Some people prefer using cannabis to relax or get in the right mood for a party, while others enjoy socializing with a pint of beer. But now, thanks to a new cannabis beer tincture about to become available, they may no longer have to choose!
Currently, there are a few CBD-infused beers on the market, which are popular because of the beneficial CBD beer effects that they may provide.
Of course, plenty of people have been making their own pot-infused brews for a while. With the right cannabeer recipe, you can homebrew an IPA that is not only tasty but contains a powerful dose of THC.
Not everyone is excited about the marriage of buds and booze, though, which is why many commercial brews choose either alcohol or THC – rarely both.
So, let’s discuss the different types of cananbis beer tinctures available and why mixing alcohol and THC can be a risky move if not done right.
Canadian Company Brewing Bud an Alcohol-Free Cannabis Beer Tincture
Unfortunately, the product is not going to be available until at least 2019, when edible cannabis products become legal in Canada.
Like any good beer, a single pint won’t be enough to put most people on their behind. Each beer features only 6.5 mg of THC, enough to give you an appropriate “buzz” but without risk of overdoing it. The THC-infused beer will also debut an alcohol-free version.
U.S. Companies Brewing THC-Free Terpene Flavoured Hemp Beer and Offering Positive CBD Beer Effects
THC-containing beers are relatively rare, especially in the United States. But, marijuana and craft brewing have been far from strangers.
California-based Lagunitas, for instance, has partnered with AbsoluteXtracts in Santa Rosa, California, to create a terpene flavored hemp beer. Terpene extracts containing no cannabinoids are added to their SuperCritical beer, lending it an intriguing aroma and more full-bodied flavor.
Unfortunately, U.S. law presents a sticking point for many brewers looking to add cannabis to their product. The state of Michigan, for example, has already introduced legislation to ban the combination of beer and cannabis. “Bartenders are required right now to judge how much a patron has had to drink,” explains Senator Rick Jones. “It’s hard enough to do with alcohol without adding in THC.”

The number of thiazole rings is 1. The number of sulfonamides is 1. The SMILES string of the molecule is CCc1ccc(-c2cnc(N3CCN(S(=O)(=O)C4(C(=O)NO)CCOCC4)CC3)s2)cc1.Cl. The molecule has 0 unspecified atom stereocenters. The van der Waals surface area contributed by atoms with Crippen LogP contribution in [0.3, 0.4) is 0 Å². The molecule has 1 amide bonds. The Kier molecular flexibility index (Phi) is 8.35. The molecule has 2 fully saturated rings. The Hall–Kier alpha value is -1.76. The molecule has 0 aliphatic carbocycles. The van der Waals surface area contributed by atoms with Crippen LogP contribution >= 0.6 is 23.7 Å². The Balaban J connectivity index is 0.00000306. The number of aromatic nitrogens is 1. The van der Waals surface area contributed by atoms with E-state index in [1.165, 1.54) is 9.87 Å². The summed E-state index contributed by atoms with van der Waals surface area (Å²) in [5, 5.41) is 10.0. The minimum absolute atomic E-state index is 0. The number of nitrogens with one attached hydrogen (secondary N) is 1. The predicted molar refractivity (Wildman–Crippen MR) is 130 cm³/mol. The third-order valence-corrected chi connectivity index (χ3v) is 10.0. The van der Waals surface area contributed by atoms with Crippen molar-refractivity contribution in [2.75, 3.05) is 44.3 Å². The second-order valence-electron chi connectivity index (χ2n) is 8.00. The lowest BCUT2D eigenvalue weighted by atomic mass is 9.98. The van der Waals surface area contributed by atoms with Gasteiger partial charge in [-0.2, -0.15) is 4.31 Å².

It’s no wonder, too. “Drinkables” – as opposed to cannabis edibles – are big business in the states.
“While cannabis beverages currently represent a sliver of the market share of state-legal marijuana products, sales of infused colas and waters have steadily increased,” reports The Cannabist. “During the first six months of 2017, cannabis beverage sales in Colorado, Oregon and Washington totaled $13 million, up 26 percent, according to BDS Analytics.”
Making Your Own Cannabeer Recipe at Home – And Why You Should Consume It Carefully
True cannabis-infused beer, as opposed to an alcohol-less cannabis beer tincture, seems to be tougher to come by. But you can make it at home using a cannabeer recipe like this one. The homebrew master who came up with recipe says you can brew weed into just about any style, but IPAs and Imperial IPAs tend to produce the best balance and flavour.
But if you’re going to drink real cannabis beer, do it responsibly. Unlike the CBD beer effects, they contain psychoactive THC. Mixing THC and alcohol makes both substances more potent, impairing you further. In rare cases, you can even develop a higher blood concentration of THC after drinking.
Marijuana also tends to make the side effects of alcohol more noticeable, including dizziness and nausea. That’s right, even though there are highly recommended weed strains for nausea, alcohol can cancel these benefits out.